Students Across Canada Attempting to Defederate from CFS

cfs colour[Update: the original article claimed that if the 15 schools attempting to defederate would leave several sections of Canada unrepresented by CFS. However, the total member unions among the provinces listed greatly exceeds 15. This claim has thus been redacted. We also acknowledge a source within CFS who puts the actual number of schools attempting defederation at four.]

Campuses across Canada have recently seen petitions circulating that call for the dropping out of the Canadian Federation of Students (CFS), a national student lobby group and union.

The CFS, of which Trent University is a member, is the voice of over 80 universities and colleges nationally, as well as over half a million students.

Provided that post-secondary education is funded primarily by the federal government and administered by the provincial government, the CFS argues that it is fundamentally important for students nation-wide to be able to collectively organize and represent the concerns of students to the government.

The federation is primarily an organization of students, working on a democratic, co-operative basis. It provides the common framework in which students can communicate, and it promotes the proper utilization of all student resources.

TFS facilitates discussion and implementation of administrative and legislative change, as well as the organizing services that supplement academic experience.

The union seeks achievement of its one main goal: a system of nationally planned, high quality post-secondary education that is accessible to all, and which acknowledges the importance of student representation and rights. Their goal is also to ensure that their (the CFS’s) role in society is clearly recognized and appreciated.

While the ideals of the federation seem noble enough, it would appear that the real values of the CFS are contested by student unions across the country. On September 4, it was announced by people seeking to defederate that 15 school unions were coordinating to leave the federation.

The 15 schools have not all revealed themselves yet, but it is alleged that the three largest schools within the federation, Ryerson University, York University, and the University of Toronto, all have petitions going around that call the students to “defederate.”

Sources within CFS put the number of unions seeking defederation closer to four than 15.

This is not the first time the idea of a referendum has emerged (in fact, it seems to be the case every year).

The reasoning behind the motive to “defederate,” explains Brendan Lehman, a Laurentian University student organizer, is because of “ineffective organizing practices and lobbying efforts, a bloated bureaucracy, questionable financial decisions, and low standards of democratic processes.”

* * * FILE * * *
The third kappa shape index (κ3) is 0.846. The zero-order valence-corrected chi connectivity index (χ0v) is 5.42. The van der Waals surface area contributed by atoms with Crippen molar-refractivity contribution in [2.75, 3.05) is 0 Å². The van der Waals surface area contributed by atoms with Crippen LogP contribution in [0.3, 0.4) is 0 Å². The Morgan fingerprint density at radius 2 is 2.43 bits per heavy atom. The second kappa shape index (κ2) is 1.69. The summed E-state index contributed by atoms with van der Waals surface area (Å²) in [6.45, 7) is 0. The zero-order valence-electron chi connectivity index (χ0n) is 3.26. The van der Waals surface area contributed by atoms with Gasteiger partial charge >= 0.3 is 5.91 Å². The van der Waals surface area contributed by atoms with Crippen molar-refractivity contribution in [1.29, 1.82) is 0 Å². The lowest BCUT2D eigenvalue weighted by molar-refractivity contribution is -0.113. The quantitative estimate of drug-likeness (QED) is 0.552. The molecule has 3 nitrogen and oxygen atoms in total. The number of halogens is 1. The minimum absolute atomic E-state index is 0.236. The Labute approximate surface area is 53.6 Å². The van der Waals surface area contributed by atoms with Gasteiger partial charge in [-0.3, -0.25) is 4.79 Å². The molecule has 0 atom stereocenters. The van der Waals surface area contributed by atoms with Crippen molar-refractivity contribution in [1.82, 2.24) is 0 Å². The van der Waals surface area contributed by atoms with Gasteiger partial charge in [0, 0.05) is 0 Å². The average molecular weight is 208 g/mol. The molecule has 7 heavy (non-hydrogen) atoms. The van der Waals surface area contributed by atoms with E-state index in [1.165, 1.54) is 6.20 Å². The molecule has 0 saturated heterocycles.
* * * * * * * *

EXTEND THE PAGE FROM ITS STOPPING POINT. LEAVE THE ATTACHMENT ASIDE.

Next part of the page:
The CFS has long been considered an undemocratic bureaucracy which is ineffective at lobbying.

Controversies continue to surround the union with regards to transparency as well as non-elected staff completely dominating the agenda.

There are several lawsuits swirling around based on the refusal of the CFS to acknowledge certain student unions who have voted to leave.

The federation also allegedly uses student union fees to pay for the legal counsel required for these proceedings, upwards to hundreds of thousands of dollars.

Student union fees now amass to millions of dollars for the CFS each year. Trent students pay $31.38 this year for membership in the Trent Central Student Association (TCSA), which is a founding member of the CFS. In return, the federation is supposed to lobby to the government on behalf of students. How successful have they been though?

On average, a Canadian student today graduates with an average of $27,000 in public debt. According to Statistics Canada, Canadian undergraduate students paid 5 percent more in average tuition fees in 2012/2013 than they did in 2011/2012, where there was a 4.3 percent increase from the year prior.

That is almost a 10 percent increase in tuition costs over the past two years. There has also been a 3.3 percent increase in compulsory fees since 2011/2012. The CFS might point to tuition freezes instituted over the past 10 years as symbols of success, as well as the 3 percent tuition increase cap in Ontario over the next four years.

However, this is a small victory when you consider that Ontario students continue to pay the highest tuition rates in the country, an average of $7,180, compared to Quebec, where tuition is at the lowest in the country at an average of $2,774.

Those wishing to disassociate with the federation cite poor practice and the desire to bring the federation back to its grassroot origins for their reasoning. They claim that there has been institutional failure that has left students with very little voice with regards to lobbying and proceedings.

More extreme views claim that the CFS has become a corporatist institution and is not truly a student-led group because as a whole, students have little to no real say in what goes on behind closed doors.

What is made clear by these “defederates” is that individual school unions should seek to disassociate themselves with Canada’s largest student union, as it would give the CFS a clear signal that we, the students, are not happy with the way things are going and have turned out.

What is not clear, however, is what this would mean for the future of student lobbying within Canada.